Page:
On Moving to New Zealand

November 9, 2016 – 6:38 pm
Hello, American friends!  President-Elect Trump has given his speech and begun to redact his campaign website of the obviously illegal and impossible campaign promises, and you look up from your keyboard through an election-defeat hangover and want to move to New Zealand. First of all, consider staying.  America’s problems won’t be solved if all the tolerant and progressive people leave. But that's not an easy choice for everyone.  If you don’t think you’ll be safe, or you're concerned about the effects on your children of growing up in the cloud of President Trump, you might be looking elsewhere. Allow me to suggest New Zealand. New Zealand has a fairly straightforward skilled migrant immigration scheme, where you get points for meeting certain criteria and if you clear a particular number of points then you can move here.  Some of those criteria are around education, language, and health, effectively biasing it against people who don’t speak English, those who aren’t highly-educated, as ...

“Outcome is a function of process”

October 30, 2016 – 10:21 am
I was just catching up on Tim Kong's excellent blog, when I read this great quote from Dan Carter: "One thing we talk about over and over with this current All Blacks side is about never focusing on the outcome. We view the outcome as a function of following our processes. That might sound a little dry to some, but looking back at every major loss we've had over the years, they mostly started with us thinking too far ahead of the game." I like that quote a lot.  There's a lot you can find in it: You can't do success.  Instead, you can only run, pass, tackle, communicate ... all of which can contribute to success. Even in a game with as many different plays, player matchups, imbalances, and opportunities as rugby, the winners are winners because they have s system that generates wins. The team's playbook must necessarily be flexible, because it will be used ...

Startups and failure

October 25, 2016 – 10:26 am
(Wynyard Group, an NZ tech high-growth company [or, perhaps, not-so-high growth] just entered voluntary administration. On Twitter, a friend was adamant bad luck had nothing to do with it. Instead of a tweetstorm, here's my response in a vintage retro format known as "a blog post") You can always look back at every failure and assign one or more causes, because SOMETHING always kills the startup.  And someone is always responsible for the fatal decisions. That’s “pilot error” for startups. But hindsight is far easier than foresight. Everybody does the best they can with the info and skills they have.  Everyone operates with imperfect knowledge and incomplete control. Everyone. Investors, board, executive, and rank and file all act with imperfect information. They don’t have a choice. The pattern-matching we hate in VCs is just a reaction to the fog of the market. “Maybe past performance will predict future success?” The hardest part of bringing something ...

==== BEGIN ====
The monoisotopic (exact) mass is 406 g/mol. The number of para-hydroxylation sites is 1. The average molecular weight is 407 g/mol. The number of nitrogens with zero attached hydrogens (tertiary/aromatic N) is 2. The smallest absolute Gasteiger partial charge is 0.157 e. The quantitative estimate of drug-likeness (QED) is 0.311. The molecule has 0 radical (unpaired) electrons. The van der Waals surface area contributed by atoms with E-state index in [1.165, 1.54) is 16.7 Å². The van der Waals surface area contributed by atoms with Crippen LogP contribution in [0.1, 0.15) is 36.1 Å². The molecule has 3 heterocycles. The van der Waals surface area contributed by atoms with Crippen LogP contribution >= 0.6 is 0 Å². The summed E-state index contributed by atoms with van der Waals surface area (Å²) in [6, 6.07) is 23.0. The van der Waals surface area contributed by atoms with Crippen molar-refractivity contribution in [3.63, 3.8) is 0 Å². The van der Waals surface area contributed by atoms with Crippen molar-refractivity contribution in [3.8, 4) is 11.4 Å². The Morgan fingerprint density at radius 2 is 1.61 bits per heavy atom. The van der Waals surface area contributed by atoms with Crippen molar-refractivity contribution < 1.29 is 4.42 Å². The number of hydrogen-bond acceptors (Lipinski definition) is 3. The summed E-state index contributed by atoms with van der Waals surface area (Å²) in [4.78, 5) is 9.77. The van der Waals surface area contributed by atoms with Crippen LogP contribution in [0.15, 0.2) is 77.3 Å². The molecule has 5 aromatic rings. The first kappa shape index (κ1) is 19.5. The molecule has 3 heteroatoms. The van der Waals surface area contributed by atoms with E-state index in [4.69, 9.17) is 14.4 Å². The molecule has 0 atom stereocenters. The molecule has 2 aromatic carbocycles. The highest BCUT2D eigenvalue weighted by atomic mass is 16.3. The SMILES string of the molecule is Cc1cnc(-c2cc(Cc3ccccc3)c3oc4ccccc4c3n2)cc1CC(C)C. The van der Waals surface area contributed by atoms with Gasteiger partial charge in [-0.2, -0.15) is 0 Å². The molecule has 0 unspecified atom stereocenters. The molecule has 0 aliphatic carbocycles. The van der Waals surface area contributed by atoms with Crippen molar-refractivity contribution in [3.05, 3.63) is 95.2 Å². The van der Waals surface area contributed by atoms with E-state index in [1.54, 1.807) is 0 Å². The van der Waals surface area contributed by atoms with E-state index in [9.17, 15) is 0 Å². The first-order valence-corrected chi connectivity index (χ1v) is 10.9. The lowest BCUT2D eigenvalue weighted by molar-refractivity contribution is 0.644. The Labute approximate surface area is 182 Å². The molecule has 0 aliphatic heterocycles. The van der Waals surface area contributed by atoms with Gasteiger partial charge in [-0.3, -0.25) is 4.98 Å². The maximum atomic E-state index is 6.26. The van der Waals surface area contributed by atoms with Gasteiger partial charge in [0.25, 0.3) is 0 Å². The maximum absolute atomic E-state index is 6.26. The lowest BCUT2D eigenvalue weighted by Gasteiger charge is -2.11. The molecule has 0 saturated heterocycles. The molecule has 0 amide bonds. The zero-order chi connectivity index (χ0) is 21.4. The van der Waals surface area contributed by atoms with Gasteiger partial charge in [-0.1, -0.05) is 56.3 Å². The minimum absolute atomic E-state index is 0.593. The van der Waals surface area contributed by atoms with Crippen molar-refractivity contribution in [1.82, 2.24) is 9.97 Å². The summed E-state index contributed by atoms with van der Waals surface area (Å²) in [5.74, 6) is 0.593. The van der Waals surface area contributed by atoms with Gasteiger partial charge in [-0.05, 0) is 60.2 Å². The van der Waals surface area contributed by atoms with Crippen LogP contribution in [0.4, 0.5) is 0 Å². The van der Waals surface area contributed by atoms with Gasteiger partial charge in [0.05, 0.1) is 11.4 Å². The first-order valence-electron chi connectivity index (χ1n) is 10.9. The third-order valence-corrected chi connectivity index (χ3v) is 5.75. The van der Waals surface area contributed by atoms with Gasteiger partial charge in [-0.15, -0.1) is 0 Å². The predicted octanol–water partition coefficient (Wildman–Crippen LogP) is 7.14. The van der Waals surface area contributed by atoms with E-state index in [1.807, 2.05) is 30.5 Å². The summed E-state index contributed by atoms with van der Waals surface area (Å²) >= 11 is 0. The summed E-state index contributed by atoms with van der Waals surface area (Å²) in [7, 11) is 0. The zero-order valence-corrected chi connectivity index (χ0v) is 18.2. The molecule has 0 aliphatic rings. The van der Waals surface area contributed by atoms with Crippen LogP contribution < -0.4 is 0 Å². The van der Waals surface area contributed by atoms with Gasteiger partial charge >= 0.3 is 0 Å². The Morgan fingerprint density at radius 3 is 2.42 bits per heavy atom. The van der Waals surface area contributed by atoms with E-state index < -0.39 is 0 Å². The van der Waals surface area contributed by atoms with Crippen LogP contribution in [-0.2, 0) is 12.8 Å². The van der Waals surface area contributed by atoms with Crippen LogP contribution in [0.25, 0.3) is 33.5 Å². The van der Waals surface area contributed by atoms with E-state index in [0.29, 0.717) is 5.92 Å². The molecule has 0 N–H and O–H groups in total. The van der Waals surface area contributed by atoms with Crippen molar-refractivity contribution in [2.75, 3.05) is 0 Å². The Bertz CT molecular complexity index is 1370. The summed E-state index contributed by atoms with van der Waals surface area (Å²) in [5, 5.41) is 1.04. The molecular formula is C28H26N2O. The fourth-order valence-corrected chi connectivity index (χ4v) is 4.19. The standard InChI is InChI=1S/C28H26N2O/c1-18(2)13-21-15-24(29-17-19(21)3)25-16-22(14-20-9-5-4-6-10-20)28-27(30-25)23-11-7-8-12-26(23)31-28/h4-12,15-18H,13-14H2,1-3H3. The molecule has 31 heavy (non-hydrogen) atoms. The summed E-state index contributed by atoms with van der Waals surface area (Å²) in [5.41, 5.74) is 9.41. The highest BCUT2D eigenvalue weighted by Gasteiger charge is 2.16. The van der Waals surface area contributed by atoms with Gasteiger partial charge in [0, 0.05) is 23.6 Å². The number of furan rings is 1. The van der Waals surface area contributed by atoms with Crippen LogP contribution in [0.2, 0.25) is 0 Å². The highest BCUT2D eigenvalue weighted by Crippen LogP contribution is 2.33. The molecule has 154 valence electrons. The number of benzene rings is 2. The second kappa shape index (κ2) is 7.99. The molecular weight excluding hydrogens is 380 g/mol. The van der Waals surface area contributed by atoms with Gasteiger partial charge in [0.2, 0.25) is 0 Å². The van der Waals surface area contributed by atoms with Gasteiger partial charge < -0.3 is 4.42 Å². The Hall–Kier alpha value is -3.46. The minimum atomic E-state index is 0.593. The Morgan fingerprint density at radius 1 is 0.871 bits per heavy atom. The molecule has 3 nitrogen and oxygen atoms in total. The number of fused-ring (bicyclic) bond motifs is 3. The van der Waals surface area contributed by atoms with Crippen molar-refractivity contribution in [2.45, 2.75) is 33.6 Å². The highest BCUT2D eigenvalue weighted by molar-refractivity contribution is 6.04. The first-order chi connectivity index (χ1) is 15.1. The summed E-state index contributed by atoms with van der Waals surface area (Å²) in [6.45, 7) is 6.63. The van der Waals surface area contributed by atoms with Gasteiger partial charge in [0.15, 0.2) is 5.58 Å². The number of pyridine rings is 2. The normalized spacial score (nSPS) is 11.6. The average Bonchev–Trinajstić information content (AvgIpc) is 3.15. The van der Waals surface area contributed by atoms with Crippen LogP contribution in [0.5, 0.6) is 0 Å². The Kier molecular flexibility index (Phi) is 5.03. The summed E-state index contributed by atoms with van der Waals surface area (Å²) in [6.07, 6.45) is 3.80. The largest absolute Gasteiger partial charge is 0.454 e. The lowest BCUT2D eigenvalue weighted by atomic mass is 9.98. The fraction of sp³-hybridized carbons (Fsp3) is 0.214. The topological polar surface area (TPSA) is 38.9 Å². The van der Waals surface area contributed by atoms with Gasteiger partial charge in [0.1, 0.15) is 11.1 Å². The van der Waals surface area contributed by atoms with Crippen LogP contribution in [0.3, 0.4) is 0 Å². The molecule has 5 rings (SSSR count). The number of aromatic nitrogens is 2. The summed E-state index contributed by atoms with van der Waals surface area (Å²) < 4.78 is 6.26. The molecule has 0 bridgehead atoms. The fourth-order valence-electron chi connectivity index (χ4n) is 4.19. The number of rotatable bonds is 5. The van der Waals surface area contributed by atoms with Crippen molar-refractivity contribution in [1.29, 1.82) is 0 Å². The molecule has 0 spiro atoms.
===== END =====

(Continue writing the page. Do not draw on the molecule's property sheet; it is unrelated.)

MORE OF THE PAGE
Job Titles

October 4, 2016 – 10:18 am
Job titles don't matter, because it's the work that counts.  But job titles matter because they get you meetings with partners, interviews for next jobs, etc.  They send signals that can be useful so, conversely, life can be harder if you're sending the wrong signal. There's an implicit hierarchy in American job titles.  Kiwis have a different implicit hierarchy ("Managing Director", etc.) but this post is about the American hierarchy.  For the companies I work with, it is more important to signal to American companies than to signal to a Kiwi establishment.  The hierarchy is a rough norm: there is variation in it between companies, but the basic shape holds. It is: CEO CxO VP Director Manager an individual contributor who might be an "agent" or "operator" or so on. (Big companies will have Senior and Junior VP, Director, Manager gradations as well) There's one big trap in nomenclature here: "Manager" implies "has an area that they oversee" which may ...

Lesson: Moats and Flywheels

April 30, 2016 – 10:18 pm
It's bloody hard to build something new into the world.  Don't let anyone tell you it's easy: there's a lot of unfunded and unrecognised work that you have to do before you can get to the point where fame and/or fortune arrive.  And once you've finished the painful birth of your new service or product into the world, maybe even defining an entirely new product category or unserviced market segment, dozens of unimaginative parasites will appear from nowhere and try to eat your lunch. Hapara had this: we have a track record of beautiful firsts.  First Education solution for Google Apps, first device management for Chromebooks.  And, sure enough, as soon as we'd proven that Google Apps could be improved for educators, Google popped up and entered the space with Classroom.  Dozens of companies sprung up to help educators manage Chromebooks.  I like to think that the Hapara team do it better ...